(NewsUSA) – Colon cancer is the second leading cancer killer in the United Sates, yet it is a preventable and treatable disease if diagnosed in its early stages.
As a cancer that almost always develops from abnormal growths, called polyps, in the colon or rectum, screening through a method known as a colonoscopy saves lives by detecting and removing the polyps before they become cancerous.
In celebration of National Colorectal Cancer Awareness Month, the American Society for Gastrointestinal Endoscopy is dispelling the myths so you have the facts about colon cancer.
According to Dr. Grace Elta, president of the American Society for Gastrointestinal Endoscopy, colon cancer affects both men and women. More than 26,000 women die every year from colon cancer. A more reliable indicator is actually age. In fact, your age is the single most important risk factor. As a result, both men and women should undergo testing for the disease starting at age 50. For individuals 65 and older, Medicare will cover the cost of colonoscopy screening. Still not convinced? A 2007 study showed a 5 percent drop in colon cancer deaths per year, and prevention was among the key factors credited for the decline. So, talk to your doctor about your screening options.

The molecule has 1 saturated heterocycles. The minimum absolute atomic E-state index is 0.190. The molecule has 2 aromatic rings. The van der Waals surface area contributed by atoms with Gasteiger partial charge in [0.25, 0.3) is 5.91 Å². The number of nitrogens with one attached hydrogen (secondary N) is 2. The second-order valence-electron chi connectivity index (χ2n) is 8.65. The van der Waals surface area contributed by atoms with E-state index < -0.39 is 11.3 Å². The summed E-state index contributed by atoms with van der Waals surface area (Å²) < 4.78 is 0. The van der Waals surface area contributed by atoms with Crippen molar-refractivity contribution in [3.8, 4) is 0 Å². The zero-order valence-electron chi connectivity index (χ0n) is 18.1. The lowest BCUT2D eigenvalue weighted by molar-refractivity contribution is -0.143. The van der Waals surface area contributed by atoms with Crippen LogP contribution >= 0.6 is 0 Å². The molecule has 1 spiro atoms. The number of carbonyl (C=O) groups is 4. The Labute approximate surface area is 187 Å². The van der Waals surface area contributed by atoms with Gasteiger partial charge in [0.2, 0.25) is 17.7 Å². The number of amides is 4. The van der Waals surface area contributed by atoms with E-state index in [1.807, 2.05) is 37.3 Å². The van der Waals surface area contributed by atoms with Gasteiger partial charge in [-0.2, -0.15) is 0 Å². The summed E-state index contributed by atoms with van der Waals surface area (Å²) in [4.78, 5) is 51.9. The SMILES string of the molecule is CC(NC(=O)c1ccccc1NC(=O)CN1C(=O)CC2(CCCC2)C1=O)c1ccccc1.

Myth: You don’t need to be screened for colon cancer if you feel fine.
Usually there are no symptoms to rely on. When there are symptoms, the cancer may be at an advanced stage. When colon cancer is caught early, most people can be cured. If, however, warning signs are present, they may include: blood in stools, a change in the pattern or frequency of bowel movements, abdominal pain or unexplained weight loss. While these symptoms may be caused by other benign conditions, you should consult your doctor.
Myth: You don’t need to get screened if there is no family history of colon cancer.
Most people with colon cancer do not have a family member with the disease. In fact, only 10 to 20 percent of people who have colon cancer have a family member who has also had it.
To learn more about the disease or to find a qualified physician in your area, visit www.screen4coloncancer.org.